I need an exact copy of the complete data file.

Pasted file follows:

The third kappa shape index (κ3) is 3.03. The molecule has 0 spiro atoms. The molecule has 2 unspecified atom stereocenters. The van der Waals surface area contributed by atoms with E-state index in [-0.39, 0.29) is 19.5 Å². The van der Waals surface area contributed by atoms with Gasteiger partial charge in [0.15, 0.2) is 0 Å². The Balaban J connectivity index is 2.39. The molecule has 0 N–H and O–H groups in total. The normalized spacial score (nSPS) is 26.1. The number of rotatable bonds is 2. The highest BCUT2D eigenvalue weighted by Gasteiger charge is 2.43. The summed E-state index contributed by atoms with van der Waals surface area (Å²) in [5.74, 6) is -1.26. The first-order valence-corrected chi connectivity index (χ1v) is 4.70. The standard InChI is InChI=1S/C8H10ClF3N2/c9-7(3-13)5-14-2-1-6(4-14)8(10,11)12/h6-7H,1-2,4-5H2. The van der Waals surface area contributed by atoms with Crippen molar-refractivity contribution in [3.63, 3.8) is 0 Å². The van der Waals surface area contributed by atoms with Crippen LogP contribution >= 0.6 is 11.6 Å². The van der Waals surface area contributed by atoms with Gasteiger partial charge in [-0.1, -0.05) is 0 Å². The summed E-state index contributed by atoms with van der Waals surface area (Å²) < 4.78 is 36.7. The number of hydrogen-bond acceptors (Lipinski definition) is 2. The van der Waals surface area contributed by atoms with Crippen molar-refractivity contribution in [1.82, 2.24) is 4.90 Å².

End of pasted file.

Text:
The third kappa shape index (κ3) is 3.03. The molecule has 0 spiro atoms. The molecule has 2 unspecified atom stereocenters. The van der Waals surface area contributed by atoms with E-state index in [-0.39, 0.29) is 19.5 Å². The van der Waals surface area contributed by atoms with Gasteiger partial charge in [0.15, 0.2) is 0 Å². The Balaban J connectivity index is 2.39. The molecule has 0 N–H and O–H groups in total. The normalized spacial score (nSPS) is 26.1. The number of rotatable bonds is 2. The highest BCUT2D eigenvalue weighted by Gasteiger charge is 2.43. The summed E-state index contributed by atoms with van der Waals surface area (Å²) in [5.74, 6) is -1.26. The first-order valence-corrected chi connectivity index (χ1v) is 4.70. The standard InChI is InChI=1S/C8H10ClF3N2/c9-7(3-13)5-14-2-1-6(4-14)8(10,11)12/h6-7H,1-2,4-5H2. The van der Waals surface area contributed by atoms with Crippen molar-refractivity contribution in [3.63, 3.8) is 0 Å². The van der Waals surface area contributed by atoms with Crippen LogP contribution >= 0.6 is 11.6 Å². The van der Waals surface area contributed by atoms with Gasteiger partial charge in [-0.1, -0.05) is 0 Å². The summed E-state index contributed by atoms with van der Waals surface area (Å²) < 4.78 is 36.7. The number of hydrogen-bond acceptors (Lipinski definition) is 2. The van der Waals surface area contributed by atoms with Crippen molar-refractivity contribution in [1.82, 2.24) is 4.90 Å².